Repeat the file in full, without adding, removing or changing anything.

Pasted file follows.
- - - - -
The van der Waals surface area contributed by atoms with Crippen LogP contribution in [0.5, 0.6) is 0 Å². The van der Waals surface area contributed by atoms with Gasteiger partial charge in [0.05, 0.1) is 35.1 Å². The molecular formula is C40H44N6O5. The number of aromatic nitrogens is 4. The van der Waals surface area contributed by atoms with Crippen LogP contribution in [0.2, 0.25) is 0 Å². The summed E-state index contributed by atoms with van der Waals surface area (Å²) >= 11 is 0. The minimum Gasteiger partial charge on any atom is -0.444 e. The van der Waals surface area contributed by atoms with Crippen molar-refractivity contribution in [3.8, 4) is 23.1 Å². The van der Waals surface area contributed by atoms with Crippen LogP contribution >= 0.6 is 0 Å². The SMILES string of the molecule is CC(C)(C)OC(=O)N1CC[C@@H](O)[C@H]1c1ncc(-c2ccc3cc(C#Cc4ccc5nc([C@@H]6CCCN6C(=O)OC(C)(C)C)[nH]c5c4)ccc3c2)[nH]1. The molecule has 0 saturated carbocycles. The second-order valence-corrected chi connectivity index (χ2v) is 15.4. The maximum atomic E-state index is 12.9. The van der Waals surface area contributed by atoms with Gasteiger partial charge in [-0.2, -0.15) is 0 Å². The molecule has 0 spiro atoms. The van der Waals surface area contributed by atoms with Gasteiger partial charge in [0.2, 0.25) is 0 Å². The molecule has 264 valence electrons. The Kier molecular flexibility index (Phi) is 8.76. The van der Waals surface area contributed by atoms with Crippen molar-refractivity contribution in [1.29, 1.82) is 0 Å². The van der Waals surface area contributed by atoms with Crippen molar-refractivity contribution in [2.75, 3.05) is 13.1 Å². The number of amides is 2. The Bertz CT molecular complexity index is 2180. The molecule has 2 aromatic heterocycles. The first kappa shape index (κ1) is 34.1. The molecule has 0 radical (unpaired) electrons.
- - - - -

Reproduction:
The van der Waals surface area contributed by atoms with Crippen LogP contribution in [0.5, 0.6) is 0 Å². The van der Waals surface area contributed by atoms with Gasteiger partial charge in [0.05, 0.1) is 35.1 Å². The molecular formula is C40H44N6O5. The number of aromatic nitrogens is 4. The van der Waals surface area contributed by atoms with Crippen LogP contribution in [0.2, 0.25) is 0 Å². The summed E-state index contributed by atoms with van der Waals surface area (Å²) >= 11 is 0. The minimum Gasteiger partial charge on any atom is -0.444 e. The van der Waals surface area contributed by atoms with Crippen molar-refractivity contribution in [3.8, 4) is 23.1 Å². The van der Waals surface area contributed by atoms with Crippen LogP contribution >= 0.6 is 0 Å². The SMILES string of the molecule is CC(C)(C)OC(=O)N1CC[C@@H](O)[C@H]1c1ncc(-c2ccc3cc(C#Cc4ccc5nc([C@@H]6CCCN6C(=O)OC(C)(C)C)[nH]c5c4)ccc3c2)[nH]1. The molecule has 0 saturated carbocycles. The second-order valence-corrected chi connectivity index (χ2v) is 15.4. The maximum atomic E-state index is 12.9. The van der Waals surface area contributed by atoms with Gasteiger partial charge in [-0.2, -0.15) is 0 Å². The molecule has 0 spiro atoms. The van der Waals surface area contributed by atoms with Gasteiger partial charge in [0.2, 0.25) is 0 Å². The molecule has 264 valence electrons. The Kier molecular flexibility index (Phi) is 8.76. The van der Waals surface area contributed by atoms with Crippen molar-refractivity contribution in [1.29, 1.82) is 0 Å². The van der Waals surface area contributed by atoms with Crippen molar-refractivity contribution in [2.75, 3.05) is 13.1 Å². The number of amides is 2. The Bertz CT molecular complexity index is 2180. The molecule has 2 aromatic heterocycles. The first kappa shape index (κ1) is 34.1. The molecule has 0 radical (unpaired) electrons.